Sir Richard started his career as a surgeon, apothecary and man-midwife at Tudbury, where his love of field sports brought him into contact with Lord Vernon, and from there he moved to Oxford and then back to London, where he renewed his contact with Mr. Denman and subsequently married one of his daughters. Following this, Mr. Denman gradually retired from practice thus allowing Sir Richard to succeed him.

Sir Richard Croft and Princess Charlotte Augusta

In October 1817, Sir Richard was amongst those who appointed a wet nurse who was to attend to the expected royal infant of Princess Charlotte Augusta, daughter of the Prince Regent, and wife of Prince Leopold. In the early hours of Tuesday 4th November 1817 Princess Charlotte went into labour, and the various privy councillors who were to be present at the birth were sent for, along with Dr. Baillie, and once they all had arrived Sir Richard reported to them that all was progressing satisfactorily with the labour, or “illness” as he called it.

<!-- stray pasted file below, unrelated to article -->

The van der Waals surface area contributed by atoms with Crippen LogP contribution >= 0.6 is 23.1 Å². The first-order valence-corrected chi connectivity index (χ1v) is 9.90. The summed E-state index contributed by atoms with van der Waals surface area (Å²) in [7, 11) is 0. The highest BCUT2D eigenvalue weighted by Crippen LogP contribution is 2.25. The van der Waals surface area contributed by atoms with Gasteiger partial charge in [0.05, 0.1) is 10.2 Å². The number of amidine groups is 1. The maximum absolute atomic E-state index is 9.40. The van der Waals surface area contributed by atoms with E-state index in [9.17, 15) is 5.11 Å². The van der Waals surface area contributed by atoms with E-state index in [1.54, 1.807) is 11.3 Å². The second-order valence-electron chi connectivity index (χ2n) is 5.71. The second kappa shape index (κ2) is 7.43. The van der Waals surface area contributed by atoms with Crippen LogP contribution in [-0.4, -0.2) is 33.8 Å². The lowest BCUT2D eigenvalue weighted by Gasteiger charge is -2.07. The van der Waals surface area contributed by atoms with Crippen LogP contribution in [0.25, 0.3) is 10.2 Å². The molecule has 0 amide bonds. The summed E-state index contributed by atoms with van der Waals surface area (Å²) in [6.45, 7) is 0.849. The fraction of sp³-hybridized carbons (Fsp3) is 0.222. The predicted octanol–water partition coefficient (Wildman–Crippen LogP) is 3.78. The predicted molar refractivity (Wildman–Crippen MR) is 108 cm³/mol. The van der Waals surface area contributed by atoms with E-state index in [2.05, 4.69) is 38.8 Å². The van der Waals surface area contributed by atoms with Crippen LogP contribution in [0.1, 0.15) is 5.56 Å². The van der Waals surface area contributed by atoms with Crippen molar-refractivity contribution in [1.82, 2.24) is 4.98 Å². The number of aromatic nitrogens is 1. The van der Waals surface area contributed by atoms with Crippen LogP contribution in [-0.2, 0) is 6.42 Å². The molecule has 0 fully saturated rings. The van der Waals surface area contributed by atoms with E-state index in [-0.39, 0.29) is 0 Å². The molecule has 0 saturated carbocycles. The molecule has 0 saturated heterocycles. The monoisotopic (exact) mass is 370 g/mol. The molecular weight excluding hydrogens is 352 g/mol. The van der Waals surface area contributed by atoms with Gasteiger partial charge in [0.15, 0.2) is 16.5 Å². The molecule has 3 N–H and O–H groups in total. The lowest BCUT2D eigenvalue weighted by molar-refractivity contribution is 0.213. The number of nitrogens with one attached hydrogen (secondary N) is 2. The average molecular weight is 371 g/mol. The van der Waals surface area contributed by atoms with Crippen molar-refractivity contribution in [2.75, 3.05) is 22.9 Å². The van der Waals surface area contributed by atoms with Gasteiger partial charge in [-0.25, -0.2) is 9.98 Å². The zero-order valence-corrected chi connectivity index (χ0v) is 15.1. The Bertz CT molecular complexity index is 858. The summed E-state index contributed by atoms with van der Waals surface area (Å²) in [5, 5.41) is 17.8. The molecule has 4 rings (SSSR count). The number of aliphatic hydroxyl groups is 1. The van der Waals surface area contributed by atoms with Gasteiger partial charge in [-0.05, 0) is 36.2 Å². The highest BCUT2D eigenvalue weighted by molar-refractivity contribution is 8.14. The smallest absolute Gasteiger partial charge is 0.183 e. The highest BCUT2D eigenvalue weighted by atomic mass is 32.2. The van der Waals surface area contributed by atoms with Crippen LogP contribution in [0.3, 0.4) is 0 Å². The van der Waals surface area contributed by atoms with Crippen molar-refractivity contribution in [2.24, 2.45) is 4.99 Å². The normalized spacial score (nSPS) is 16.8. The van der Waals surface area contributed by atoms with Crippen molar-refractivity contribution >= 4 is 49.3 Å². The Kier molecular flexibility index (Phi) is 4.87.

On 5th November, at around 9 in the evening, Sir Richard asked for a Doctor Sims to be sent for so that he could have consultation if necessary and Dr. Sims duly arrived at 3 the following morning. Things were clearly not going too well, but in order to satisfy a restless public waiting for news a bulletin was issued to say that Princess Charlotte’s labour was progressing very slowly, but hopefully, favourably. Dr. Sims and Sir Richard consulted together, and concluded that there was no reason why the birth should not continue naturally and unassisted. This was shortly followed by an announcement that she had been delivered of a still born son, but that she herself was fine. The child was perfectly formed, and was deemed to have been alive right up until the moment of birth, although it was later suggested that due to the size of the head and formation of the skull, the birth might well have been up to a month overdue. Princess Charlotte was reported to be calm and composed, and seemed to be recovering well so all the doctors retired for the night. However, when she was offered soup a little later she had great trouble swallowing and complained of pains and feeling cold. She started having “spasms” or seizures, and the doctors were hastily recalled but their efforts were in vain. On 6th November, with great shock it was announced that Princess Charlotte had died